“Once we got back and it was (against) the Bullets, the memory of the year before really helped us to focus. We were really aggressive the whole series and left no stone unturned. That was 40 years ago, and we won.”

It was while playing college ball at Illinois Wesleyan that Sikma first developed his trademark backstep pivot shot, at the urging of  coach Dennis Bridges.

“It was just an experiment after my freshman season,” said Sikma, a two-time first-team NAIA All-American and Academic All-American (1976, 1977).

Already a good shooter, Sikma learned to work the wing, quickly becoming comfortable facing the basket. He thrived on exploring the added space.

“Dennis Bridges was totally committed to my development as a late-blooming 6-foot-11, 195-pound specimen,” a joking Sikma told the crowd. “It was clear I needed a post game. After some experimenting, we decided on the inside pivot because of my body type and shooting skill: Create space, be a threat to shoot, high release point and use a counter to keep the defense honest.”

“Sounds easy, but it wasn’t,” he added. “It took time and repetition. I still hear Coach from the sidelines yelling ‘do your move, do your move.’ Thanks, Coach, for your commitment, the success of the Sikma Move and more importantly your lifelong friendship.”


Although it was viewed as unorthodox, the move was a highly effective way of getting his points across, and the results on the court were all that mattered.

“You had the skyhook, the dream shake, (Kevin) McHale had the up-and-under — they made it all look good, so it was effective,” he said. “If I tried to do the skyhook or up-and-under, you’d probably think that’s not a good move, but it all has to do with how effective you are doing it.”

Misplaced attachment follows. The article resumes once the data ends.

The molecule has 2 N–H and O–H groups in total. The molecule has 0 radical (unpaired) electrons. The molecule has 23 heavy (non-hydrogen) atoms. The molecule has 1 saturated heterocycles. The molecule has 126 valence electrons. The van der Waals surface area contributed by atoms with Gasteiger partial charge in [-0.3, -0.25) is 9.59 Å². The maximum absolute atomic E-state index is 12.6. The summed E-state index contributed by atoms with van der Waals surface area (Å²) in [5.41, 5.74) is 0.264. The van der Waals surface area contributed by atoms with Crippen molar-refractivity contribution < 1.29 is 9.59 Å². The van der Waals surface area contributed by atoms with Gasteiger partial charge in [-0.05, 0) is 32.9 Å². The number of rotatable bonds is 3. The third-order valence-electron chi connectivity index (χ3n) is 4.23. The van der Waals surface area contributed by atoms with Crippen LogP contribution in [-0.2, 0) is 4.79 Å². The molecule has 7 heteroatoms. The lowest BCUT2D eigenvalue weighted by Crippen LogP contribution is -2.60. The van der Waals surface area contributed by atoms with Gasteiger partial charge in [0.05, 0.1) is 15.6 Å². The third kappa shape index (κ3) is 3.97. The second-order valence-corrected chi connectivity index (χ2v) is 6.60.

In addition to his fancy footwork, Sikma also holds the distinction of being the only center in NBA history to lead the league in season free-throw percentage (.922), a feat he accomplished in his first of five seasons playing for the Bucks in 1987-88.

Around that time, Sikma also got to showcase his range from three-point land.

“People don’t remember this with Jack, but coach Don Nelson was the first to emphasize three-point shots for big men,” said Moncrief, Sikma’s teammate from 1986-87 to 1988-89. “He put Jack on the perimeter to take the big man out of the lane so we could make plays. Jack was a good three-point shooter.

“If you take his post game, his ability to shoot the in between, his free-throw shooting — which was very high for a big man and his three-point shooting, he was a very capable offensive weapon.”

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As he looks back on his legacy, Sikma remains humbled.

“I never started my NBA career thinking about the Hall of Fame,” he said. “But as time went on, I continued to establish myself, thinking about the next year trying to compete and again just let it lay. It laid for 28 years, because I retired. But I just appreciate the recognition now.”

Other inductees: Bobby Jones, Chuck Cooper, Carl Braun, WNBA legend Teresa Weatherspoon, coach Bill Fitch, contributor Al Attles, the Tennessee A&I men’s teams of 1957 to 1959 and the Wayland Baptist women’s teams of 1948 to 1982.

He joins eight former Sonics in the Hall of Fame, including Wilkens, Dennis Johnson, David Thompson, Patrick Ewing, Gary Payton, Sarunas Marciulionis, Spencer Haywood and Ray Allen.